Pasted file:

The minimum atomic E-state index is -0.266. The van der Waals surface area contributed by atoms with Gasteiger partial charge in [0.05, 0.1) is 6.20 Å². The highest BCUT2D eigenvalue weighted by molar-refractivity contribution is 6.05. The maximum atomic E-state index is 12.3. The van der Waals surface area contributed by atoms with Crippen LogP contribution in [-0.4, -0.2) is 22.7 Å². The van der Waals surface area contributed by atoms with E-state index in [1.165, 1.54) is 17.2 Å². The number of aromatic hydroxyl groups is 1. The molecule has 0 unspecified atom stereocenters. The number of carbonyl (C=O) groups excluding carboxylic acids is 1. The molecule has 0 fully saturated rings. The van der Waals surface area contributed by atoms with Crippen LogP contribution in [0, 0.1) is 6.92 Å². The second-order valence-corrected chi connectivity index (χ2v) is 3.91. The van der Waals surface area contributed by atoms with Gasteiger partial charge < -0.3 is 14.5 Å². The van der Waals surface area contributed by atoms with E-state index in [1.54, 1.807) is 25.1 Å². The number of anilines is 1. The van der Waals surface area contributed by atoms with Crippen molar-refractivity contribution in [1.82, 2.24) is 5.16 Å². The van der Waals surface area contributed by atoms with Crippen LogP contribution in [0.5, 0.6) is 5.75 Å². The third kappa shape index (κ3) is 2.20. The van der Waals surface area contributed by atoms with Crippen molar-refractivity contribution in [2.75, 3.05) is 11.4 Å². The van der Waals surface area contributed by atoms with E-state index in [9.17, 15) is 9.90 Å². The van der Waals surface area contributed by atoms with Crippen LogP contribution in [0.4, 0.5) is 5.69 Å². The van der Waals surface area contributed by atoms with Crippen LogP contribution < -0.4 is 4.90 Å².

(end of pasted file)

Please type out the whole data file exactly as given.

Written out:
The minimum atomic E-state index is -0.266. The van der Waals surface area contributed by atoms with Gasteiger partial charge in [0.05, 0.1) is 6.20 Å². The highest BCUT2D eigenvalue weighted by molar-refractivity contribution is 6.05. The maximum atomic E-state index is 12.3. The van der Waals surface area contributed by atoms with Crippen LogP contribution in [-0.4, -0.2) is 22.7 Å². The van der Waals surface area contributed by atoms with E-state index in [1.165, 1.54) is 17.2 Å². The number of aromatic hydroxyl groups is 1. The molecule has 0 unspecified atom stereocenters. The number of carbonyl (C=O) groups excluding carboxylic acids is 1. The molecule has 0 fully saturated rings. The van der Waals surface area contributed by atoms with Crippen LogP contribution in [0, 0.1) is 6.92 Å². The second-order valence-corrected chi connectivity index (χ2v) is 3.91. The van der Waals surface area contributed by atoms with Gasteiger partial charge < -0.3 is 14.5 Å². The van der Waals surface area contributed by atoms with E-state index in [1.54, 1.807) is 25.1 Å². The number of anilines is 1. The van der Waals surface area contributed by atoms with Crippen molar-refractivity contribution in [1.82, 2.24) is 5.16 Å². The van der Waals surface area contributed by atoms with Crippen LogP contribution in [0.5, 0.6) is 5.75 Å². The third kappa shape index (κ3) is 2.20. The van der Waals surface area contributed by atoms with Crippen molar-refractivity contribution in [2.75, 3.05) is 11.4 Å². The van der Waals surface area contributed by atoms with E-state index in [9.17, 15) is 9.90 Å². The van der Waals surface area contributed by atoms with Crippen LogP contribution in [0.4, 0.5) is 5.69 Å². The van der Waals surface area contributed by atoms with Crippen LogP contribution < -0.4 is 4.90 Å².